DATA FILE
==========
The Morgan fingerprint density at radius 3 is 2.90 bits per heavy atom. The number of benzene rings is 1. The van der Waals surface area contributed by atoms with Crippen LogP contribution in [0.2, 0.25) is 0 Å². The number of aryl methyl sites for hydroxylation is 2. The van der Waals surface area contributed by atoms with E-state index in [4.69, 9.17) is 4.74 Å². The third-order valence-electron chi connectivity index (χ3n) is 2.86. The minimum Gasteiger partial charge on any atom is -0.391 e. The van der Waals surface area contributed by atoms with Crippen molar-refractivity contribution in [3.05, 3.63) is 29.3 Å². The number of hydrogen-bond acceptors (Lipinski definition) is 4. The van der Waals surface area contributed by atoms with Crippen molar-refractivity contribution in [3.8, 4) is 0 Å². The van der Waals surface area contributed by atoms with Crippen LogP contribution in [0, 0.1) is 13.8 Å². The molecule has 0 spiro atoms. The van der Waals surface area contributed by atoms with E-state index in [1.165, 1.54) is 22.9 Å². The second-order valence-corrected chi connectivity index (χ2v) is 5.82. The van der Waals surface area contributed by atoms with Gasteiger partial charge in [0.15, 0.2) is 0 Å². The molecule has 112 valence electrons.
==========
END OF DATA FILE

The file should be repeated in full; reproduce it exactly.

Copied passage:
The Morgan fingerprint density at radius 3 is 2.90 bits per heavy atom. The number of benzene rings is 1. The van der Waals surface area contributed by atoms with Crippen LogP contribution in [0.2, 0.25) is 0 Å². The number of aryl methyl sites for hydroxylation is 2. The van der Waals surface area contributed by atoms with E-state index in [4.69, 9.17) is 4.74 Å². The third-order valence-electron chi connectivity index (χ3n) is 2.86. The minimum Gasteiger partial charge on any atom is -0.391 e. The van der Waals surface area contributed by atoms with Crippen molar-refractivity contribution in [3.05, 3.63) is 29.3 Å². The number of hydrogen-bond acceptors (Lipinski definition) is 4. The van der Waals surface area contributed by atoms with Crippen molar-refractivity contribution in [3.8, 4) is 0 Å². The van der Waals surface area contributed by atoms with Crippen LogP contribution in [0, 0.1) is 13.8 Å². The molecule has 0 spiro atoms. The van der Waals surface area contributed by atoms with E-state index in [1.165, 1.54) is 22.9 Å². The second-order valence-corrected chi connectivity index (χ2v) is 5.82. The van der Waals surface area contributed by atoms with Gasteiger partial charge in [0.15, 0.2) is 0 Å². The molecule has 112 valence electrons.